Depression in Mothers Affects Babies’ Brains

Depression in Mothers Affects Babies’ Brains

Tuesday, 28 August, 2018 - 05:30
Children are seen through a baby safety gate as they play at Futaba Baby Home in Tokyo. Reuters file photo
London - Asharq Al-Awsat
A new study has found that children with depressed mothers may end up with altered immune responses and are at greater risk for psychological disorders.

Maternal depression may have a significant effect on the way children’s brains work, the researchers wrote in the journal Depression & Anxiety.

Study leader Ruth Feldman, an adjunct professor at the Yale Child Study Center in New Haven, Connecticut, said: “If you grow up with a clinically depressed mother, your body’s stress response and immunity are (affected).”

“This is even if the family is of low-risk socioeconomic status, there are two parents and no issues of poverty or physical illness,” Reuters quoted her as saying.

That physical impact can lead to psychological issues, Feldman told the news agency in an email. “This programming of the child’s physiology to high stress reactivity charts a pathway to psychiatric vulnerability,” she explained.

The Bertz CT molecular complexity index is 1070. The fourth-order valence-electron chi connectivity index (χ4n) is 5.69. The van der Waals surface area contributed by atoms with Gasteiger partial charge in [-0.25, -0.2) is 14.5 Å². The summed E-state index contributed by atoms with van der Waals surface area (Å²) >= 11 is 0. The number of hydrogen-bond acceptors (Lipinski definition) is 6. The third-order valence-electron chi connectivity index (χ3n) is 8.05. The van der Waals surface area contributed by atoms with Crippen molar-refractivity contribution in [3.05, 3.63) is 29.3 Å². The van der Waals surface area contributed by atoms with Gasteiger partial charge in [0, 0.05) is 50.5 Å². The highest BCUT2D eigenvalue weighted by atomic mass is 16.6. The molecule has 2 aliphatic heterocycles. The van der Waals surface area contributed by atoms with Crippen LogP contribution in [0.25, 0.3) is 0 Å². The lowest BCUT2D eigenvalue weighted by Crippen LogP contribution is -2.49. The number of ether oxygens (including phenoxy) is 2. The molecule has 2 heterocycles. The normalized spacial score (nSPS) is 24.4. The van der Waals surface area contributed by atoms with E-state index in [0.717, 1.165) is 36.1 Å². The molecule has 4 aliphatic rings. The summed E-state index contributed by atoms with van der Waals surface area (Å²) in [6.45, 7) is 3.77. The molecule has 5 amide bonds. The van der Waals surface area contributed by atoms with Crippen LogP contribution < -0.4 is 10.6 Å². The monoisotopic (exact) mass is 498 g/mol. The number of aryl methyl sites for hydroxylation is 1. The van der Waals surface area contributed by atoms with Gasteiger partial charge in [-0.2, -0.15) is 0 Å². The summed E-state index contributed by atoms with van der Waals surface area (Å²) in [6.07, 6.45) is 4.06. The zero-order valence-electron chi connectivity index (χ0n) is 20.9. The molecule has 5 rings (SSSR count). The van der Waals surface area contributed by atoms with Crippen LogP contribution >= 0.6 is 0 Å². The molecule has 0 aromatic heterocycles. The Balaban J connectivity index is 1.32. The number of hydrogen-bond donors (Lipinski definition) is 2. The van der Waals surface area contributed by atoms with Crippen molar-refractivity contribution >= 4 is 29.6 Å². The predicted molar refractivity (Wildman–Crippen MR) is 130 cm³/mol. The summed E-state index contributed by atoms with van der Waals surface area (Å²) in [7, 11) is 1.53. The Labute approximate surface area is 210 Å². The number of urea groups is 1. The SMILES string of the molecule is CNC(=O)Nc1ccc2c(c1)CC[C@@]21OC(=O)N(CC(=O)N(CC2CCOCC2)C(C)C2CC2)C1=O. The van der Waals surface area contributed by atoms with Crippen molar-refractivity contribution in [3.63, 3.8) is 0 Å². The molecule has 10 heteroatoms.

Feldman and her team followed 125 newborn babies until they were 10 years old. When the infants were six months old, the moms were asked to fill out questionnaires designed to look at levels of depression and anxiety. The researchers again touched base with the families when the children were six years old.

When the children were 10, the researchers measured levels of the stress hormone cortisol and the immune marker secretory immunoglobulin in both mothers and children.

The researchers also observed how the mothers and children interacted and noted whether the children displayed any symptoms of behavioral disorders. Moms and their kids were also interviewed and diagnosed if they had any psychiatric disorders.

Researchers concluded that depressed moms had higher levels of cortisol and secretory immunoglobulin, and displayed more negative parenting. Children of these mothers showed the same result.

Dr. Priya Gopalan, chief of psychiatry at the University of Pittsburgh Medical Center, who was not involved in the study, said that the findings show the impact a mom’s depression can have on a growing child, and thus, highlight the importance of treatment in mothers.

“Such researches underscore the need to be aggressive at detecting and treating depression,” she added.

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